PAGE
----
Review of Elder Race

Review of Elder Race

Lucy Nield

Tchaikovsky, Adrian. Elder Race TorDotCom, 2021.


Adrian Tchaikovsky’s 2021 novella, Elder Race, is a beautifully constructed cocktail of fantasy and speculative fiction. Much like Tchaikovsky’s previous works, including the Arthur C. Clarke award-winning Children of Time (2016) and the BSFA-winning Shards of Earth (2021), Elder Race considers the future of humanity away from planet Earth. The story begins on Sophos 4, a planet colonized by humanity around 1,500 years ago. Over time, the modified humans who call Sophos 4 home have forgotten their ancestors’ science and all tales of Earth, or “the otherworld,” have slowly ceased to exist (111). In the space left void of science and Earth knowledge, a new culture and language emerges in the surviving communities. It is a seemingly primitive culture, with a strong belief in magic and “ancient creators who had, the stories said, placed people on the world and taught them how to live” (35). Those who live on Sophos 4 believe that there is one of the ancient sorcerers left on the planet, the last of the Elder Race, who has lived in a local tower for centuries and can only be called upon when there is a threat from old magic, which only he can understand.

The novella’s narrative is split in two, starting with Lynesse, the fourth daughter of the Queen of Lannesite, one of the domains on Sophos 4. Lynesse leads a life she believes is purposeless. As the fourth daughter, she is far from being next in line for the throne, and her unshakable belief that she is a disappointment to her mother seems to influence her every move. She vehemently believes the old stories of her ancestor, Astresse Regent, who awoke the last of the ancients, Nyrgoth Elder. The stories say that Astresse summoned Nyrgoth Elder from his tower and together they fought the evil Magic that was awoken by the warlord Ulmoth. The ancient sorcerer banished the mechanical monster that Ulmoth controlled, and together Astresse and Nyrgoth Elder were victorious. Now that a “new power has arisen in the Ordwood that men say is a demon who steals minds,” Lynesse climbs to the Elder Tower to seek the sorcerer’s help as her ancestor did a century earlier (37).

The other half of the narrative is from the perspective of Nyr Illiam Tevitch. An “anthropologist second class of Earth’s Explorer Corps,” he is centuries old and light years from home (25). Nyr came to Sophos 4 over three centuries ago as part of a team of anthropologists; expected to observe and study the descendants of the original colonists, they were “sent to watch and not act” (147). Nyr has been alone in what remains of his team’s outpost for centuries; with “no word for two hundred and ninety-one years,” Nyr has spent most of the time sleeping, depending on the outpost’s suspension facilities to keep him alive (26). After a couple of centuries sleeping in the suspension pods in the outpost, Astresse Regent comes to him, asking for help, and against his better judgement he agrees. He falls in love with Astresse and considers staying with her. Instead, he ultimately chooses to return to his suspension pod, promising Astresse that should her family be in peril again, they can come to him. It is hard to know if he regrets his decision to leave Astresse; he thinks of her as “a woman of primitive culture who could never have understood what I am, and yet magnificent, radiant. And I had been alone for so long by then” (31). Perhaps trying to denounce the affection he once felt, he diagnoses it instead as a symptom of his loneliness.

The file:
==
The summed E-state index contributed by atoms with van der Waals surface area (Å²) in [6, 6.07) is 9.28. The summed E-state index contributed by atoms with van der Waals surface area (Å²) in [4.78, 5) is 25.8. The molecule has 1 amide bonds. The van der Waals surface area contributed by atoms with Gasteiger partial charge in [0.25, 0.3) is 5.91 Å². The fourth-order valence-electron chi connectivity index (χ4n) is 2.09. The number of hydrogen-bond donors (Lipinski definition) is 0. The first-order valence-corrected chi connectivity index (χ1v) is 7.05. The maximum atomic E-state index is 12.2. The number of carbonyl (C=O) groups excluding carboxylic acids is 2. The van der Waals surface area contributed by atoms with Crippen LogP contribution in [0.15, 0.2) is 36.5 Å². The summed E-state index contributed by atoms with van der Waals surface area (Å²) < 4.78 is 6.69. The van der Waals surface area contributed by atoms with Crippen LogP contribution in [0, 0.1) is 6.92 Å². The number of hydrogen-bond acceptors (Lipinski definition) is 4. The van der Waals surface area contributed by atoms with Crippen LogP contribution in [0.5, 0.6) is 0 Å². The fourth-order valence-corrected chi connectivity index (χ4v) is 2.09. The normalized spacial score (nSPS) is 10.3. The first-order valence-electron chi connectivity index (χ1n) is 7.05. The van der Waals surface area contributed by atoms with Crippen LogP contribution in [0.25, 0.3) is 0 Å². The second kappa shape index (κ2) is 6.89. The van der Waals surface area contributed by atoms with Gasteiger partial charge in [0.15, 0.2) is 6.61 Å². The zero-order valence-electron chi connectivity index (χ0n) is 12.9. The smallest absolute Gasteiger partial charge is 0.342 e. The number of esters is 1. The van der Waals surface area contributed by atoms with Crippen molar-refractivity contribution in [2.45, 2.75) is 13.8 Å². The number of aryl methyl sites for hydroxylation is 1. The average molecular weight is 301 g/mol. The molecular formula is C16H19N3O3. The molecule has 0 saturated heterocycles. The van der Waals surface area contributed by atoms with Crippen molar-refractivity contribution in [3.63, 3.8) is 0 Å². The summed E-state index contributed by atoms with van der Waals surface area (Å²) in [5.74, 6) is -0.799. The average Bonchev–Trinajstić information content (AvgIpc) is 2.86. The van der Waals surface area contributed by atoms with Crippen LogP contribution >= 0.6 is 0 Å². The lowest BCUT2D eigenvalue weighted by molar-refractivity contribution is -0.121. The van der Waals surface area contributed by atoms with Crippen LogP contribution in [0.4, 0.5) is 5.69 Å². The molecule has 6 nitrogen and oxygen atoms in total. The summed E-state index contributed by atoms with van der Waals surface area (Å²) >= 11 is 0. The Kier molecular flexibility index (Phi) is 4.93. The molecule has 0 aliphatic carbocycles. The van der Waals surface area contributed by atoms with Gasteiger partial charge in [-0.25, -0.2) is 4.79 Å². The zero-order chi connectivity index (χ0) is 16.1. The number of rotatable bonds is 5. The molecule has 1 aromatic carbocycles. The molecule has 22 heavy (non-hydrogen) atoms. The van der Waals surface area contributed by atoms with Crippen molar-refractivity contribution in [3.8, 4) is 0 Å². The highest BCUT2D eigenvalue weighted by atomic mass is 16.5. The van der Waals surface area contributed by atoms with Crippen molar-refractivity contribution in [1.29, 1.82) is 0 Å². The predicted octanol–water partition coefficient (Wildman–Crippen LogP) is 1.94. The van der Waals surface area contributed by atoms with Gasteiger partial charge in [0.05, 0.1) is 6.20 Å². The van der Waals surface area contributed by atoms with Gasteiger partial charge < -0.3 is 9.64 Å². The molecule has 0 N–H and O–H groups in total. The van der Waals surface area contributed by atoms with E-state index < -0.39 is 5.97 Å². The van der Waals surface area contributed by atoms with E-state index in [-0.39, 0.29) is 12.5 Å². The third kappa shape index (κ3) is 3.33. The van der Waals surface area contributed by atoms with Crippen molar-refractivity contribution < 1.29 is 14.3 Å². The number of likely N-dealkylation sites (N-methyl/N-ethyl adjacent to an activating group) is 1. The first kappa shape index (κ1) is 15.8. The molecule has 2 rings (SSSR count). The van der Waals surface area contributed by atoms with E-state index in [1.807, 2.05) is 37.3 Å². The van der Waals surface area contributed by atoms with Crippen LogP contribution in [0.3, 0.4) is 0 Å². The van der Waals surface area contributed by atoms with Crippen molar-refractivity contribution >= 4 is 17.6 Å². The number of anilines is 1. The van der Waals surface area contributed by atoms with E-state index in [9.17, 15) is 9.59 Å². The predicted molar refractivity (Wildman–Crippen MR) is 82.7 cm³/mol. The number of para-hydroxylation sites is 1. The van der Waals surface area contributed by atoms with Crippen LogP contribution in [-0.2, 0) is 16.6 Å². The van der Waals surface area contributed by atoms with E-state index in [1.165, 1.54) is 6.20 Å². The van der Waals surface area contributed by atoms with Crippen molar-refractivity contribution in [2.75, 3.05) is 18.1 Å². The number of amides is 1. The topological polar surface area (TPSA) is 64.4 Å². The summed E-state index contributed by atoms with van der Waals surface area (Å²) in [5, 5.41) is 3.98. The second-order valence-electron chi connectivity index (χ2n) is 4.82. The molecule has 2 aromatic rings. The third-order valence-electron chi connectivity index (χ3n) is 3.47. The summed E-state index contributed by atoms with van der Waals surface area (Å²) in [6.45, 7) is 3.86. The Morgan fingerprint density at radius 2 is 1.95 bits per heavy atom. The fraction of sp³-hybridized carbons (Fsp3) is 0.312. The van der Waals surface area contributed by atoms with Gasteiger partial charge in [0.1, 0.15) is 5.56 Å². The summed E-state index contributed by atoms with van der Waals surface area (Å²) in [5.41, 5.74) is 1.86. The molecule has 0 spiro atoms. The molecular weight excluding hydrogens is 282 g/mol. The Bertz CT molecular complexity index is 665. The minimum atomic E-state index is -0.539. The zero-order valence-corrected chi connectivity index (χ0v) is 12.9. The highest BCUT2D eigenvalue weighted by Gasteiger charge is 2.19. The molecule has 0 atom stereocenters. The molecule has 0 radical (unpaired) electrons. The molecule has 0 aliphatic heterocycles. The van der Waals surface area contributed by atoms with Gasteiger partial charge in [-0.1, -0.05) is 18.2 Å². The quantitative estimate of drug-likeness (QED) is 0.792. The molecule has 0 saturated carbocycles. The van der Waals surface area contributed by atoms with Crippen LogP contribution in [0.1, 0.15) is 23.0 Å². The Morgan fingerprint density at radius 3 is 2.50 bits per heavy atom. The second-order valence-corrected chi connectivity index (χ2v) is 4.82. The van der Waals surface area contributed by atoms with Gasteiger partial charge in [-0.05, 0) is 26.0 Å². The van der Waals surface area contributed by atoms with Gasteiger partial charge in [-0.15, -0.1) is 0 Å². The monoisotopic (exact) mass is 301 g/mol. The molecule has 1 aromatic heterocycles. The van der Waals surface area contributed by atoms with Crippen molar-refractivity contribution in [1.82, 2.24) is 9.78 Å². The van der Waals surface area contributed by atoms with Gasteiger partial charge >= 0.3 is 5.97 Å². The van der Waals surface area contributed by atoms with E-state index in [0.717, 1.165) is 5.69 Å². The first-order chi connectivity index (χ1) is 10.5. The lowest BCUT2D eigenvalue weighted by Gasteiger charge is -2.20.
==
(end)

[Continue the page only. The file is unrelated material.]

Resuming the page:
As soon as Nyr (Nyrgoth Elder) and Lyn (Lynesse Fourth Daughter) meet, there is a jarring and undeniable language barrier and cultural differences. These lead to miscommunication and trouble understanding one another emotionally, with the differences in linguistic nuance and common vernacular (on both sides) being constantly misunderstood or overlooked. The split narrative provides insights for the reader to comprehend the intention of each character, as does much of the dialogue, but the language barrier remains intact throughout. The “linguistic chasm,” as John Folk-Williams calls it, between Lyn and Nyr is a side effect of the passing of time, but it also highlights the stark differences in belief constructs and local social norms. Many examples litter Nyr’s and Lyn’s interactions, but there are a few of note.

Nyr tries and fails to explain to Lyn and her companion, Esha Free Mark, that he is in fact not a sorcerer. There are simply no appropriate terms in Lyn’s language for what Nyr understands as “scientist,” or “scholar,” so when he states these signifiers, “in their language, these are both cognates for wizard” (85). Nyr’s hypothesis is that, should he attempt to dispel Lyn and Esha of their belief that he is an ancient wizard, he might end up saying “I’m not a wizard; I’m a wizard, or at best a wizard,” an imagined interaction that he finds less than amusing (85). Whilst this is a valid obstruction in their communication, which prevents Nyr from explaining that he is an anthropologist and not a wizard, Tchaikovsky appears to forget that the term and “scholar” and its appropriate definition do not exist for Lyn, which was a slight surprise. Throughout Tchaikovsky’s work, he shows a skill for consistency within the lore of his novels, never forgetting or making errors. However, in this novella he states that the term “scholar” referring to a specialist in a particular branch of research, does not exist for Lyn or the other inhabitants of Sophos 4, but Lyn does use the term slightly later in the text within the same context that Nyr would use it to define himself. This small, perhaps overlooked, slip was something I never thought I would notice in any of Tchaikovsky’s work and hope never to notice again (109). Regardless of this, the difficultly Nyr encounters in his attempt to explain his position continues, and he struggles on to try to explain who he is to Lyn and Esha. He decides to break the rules of anthropology, to tell the ‘true story,’ hoping that they will be able to understand (110). Unfortunately, the language barrier holds fast, and whilst he tries to explain that humans travelled to Sophos 4 from Earth, they hear something else entirely.